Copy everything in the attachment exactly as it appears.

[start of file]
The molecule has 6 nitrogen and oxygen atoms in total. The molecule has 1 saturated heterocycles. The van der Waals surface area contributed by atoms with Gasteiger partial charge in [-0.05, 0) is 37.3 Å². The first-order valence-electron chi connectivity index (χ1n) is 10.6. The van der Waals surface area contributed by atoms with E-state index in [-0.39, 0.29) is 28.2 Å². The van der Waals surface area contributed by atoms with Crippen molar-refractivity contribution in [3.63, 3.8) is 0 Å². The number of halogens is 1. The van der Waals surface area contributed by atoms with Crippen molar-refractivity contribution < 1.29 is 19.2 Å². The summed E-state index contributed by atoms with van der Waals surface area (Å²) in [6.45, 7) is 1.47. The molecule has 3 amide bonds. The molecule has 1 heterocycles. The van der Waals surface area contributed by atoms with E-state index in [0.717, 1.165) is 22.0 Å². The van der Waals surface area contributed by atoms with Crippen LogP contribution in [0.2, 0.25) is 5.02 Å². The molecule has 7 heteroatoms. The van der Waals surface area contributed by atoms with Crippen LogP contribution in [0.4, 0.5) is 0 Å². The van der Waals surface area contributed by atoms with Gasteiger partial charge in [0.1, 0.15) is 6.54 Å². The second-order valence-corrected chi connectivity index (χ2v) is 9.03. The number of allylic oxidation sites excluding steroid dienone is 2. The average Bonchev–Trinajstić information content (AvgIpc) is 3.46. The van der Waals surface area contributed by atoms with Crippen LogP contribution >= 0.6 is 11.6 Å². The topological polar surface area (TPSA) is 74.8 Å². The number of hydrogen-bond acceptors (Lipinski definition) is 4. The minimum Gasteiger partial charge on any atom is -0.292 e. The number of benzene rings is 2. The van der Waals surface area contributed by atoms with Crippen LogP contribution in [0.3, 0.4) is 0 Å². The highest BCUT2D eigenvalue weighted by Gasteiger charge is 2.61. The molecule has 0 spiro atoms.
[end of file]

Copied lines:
The molecule has 6 nitrogen and oxygen atoms in total. The molecule has 1 saturated heterocycles. The van der Waals surface area contributed by atoms with Gasteiger partial charge in [-0.05, 0) is 37.3 Å². The first-order valence-electron chi connectivity index (χ1n) is 10.6. The van der Waals surface area contributed by atoms with E-state index in [-0.39, 0.29) is 28.2 Å². The van der Waals surface area contributed by atoms with Crippen molar-refractivity contribution in [3.63, 3.8) is 0 Å². The number of halogens is 1. The van der Waals surface area contributed by atoms with Crippen molar-refractivity contribution < 1.29 is 19.2 Å². The summed E-state index contributed by atoms with van der Waals surface area (Å²) in [6.45, 7) is 1.47. The molecule has 3 amide bonds. The molecule has 1 heterocycles. The van der Waals surface area contributed by atoms with E-state index in [0.717, 1.165) is 22.0 Å². The van der Waals surface area contributed by atoms with Crippen LogP contribution in [0.2, 0.25) is 5.02 Å². The molecule has 7 heteroatoms. The van der Waals surface area contributed by atoms with Crippen LogP contribution in [0.4, 0.5) is 0 Å². The van der Waals surface area contributed by atoms with Gasteiger partial charge in [0.1, 0.15) is 6.54 Å². The second-order valence-corrected chi connectivity index (χ2v) is 9.03. The number of allylic oxidation sites excluding steroid dienone is 2. The average Bonchev–Trinajstić information content (AvgIpc) is 3.46. The van der Waals surface area contributed by atoms with Crippen LogP contribution >= 0.6 is 11.6 Å². The topological polar surface area (TPSA) is 74.8 Å². The number of hydrogen-bond acceptors (Lipinski definition) is 4. The minimum Gasteiger partial charge on any atom is -0.292 e. The number of benzene rings is 2. The van der Waals surface area contributed by atoms with Crippen LogP contribution in [0.3, 0.4) is 0 Å². The highest BCUT2D eigenvalue weighted by Gasteiger charge is 2.61. The molecule has 0 spiro atoms.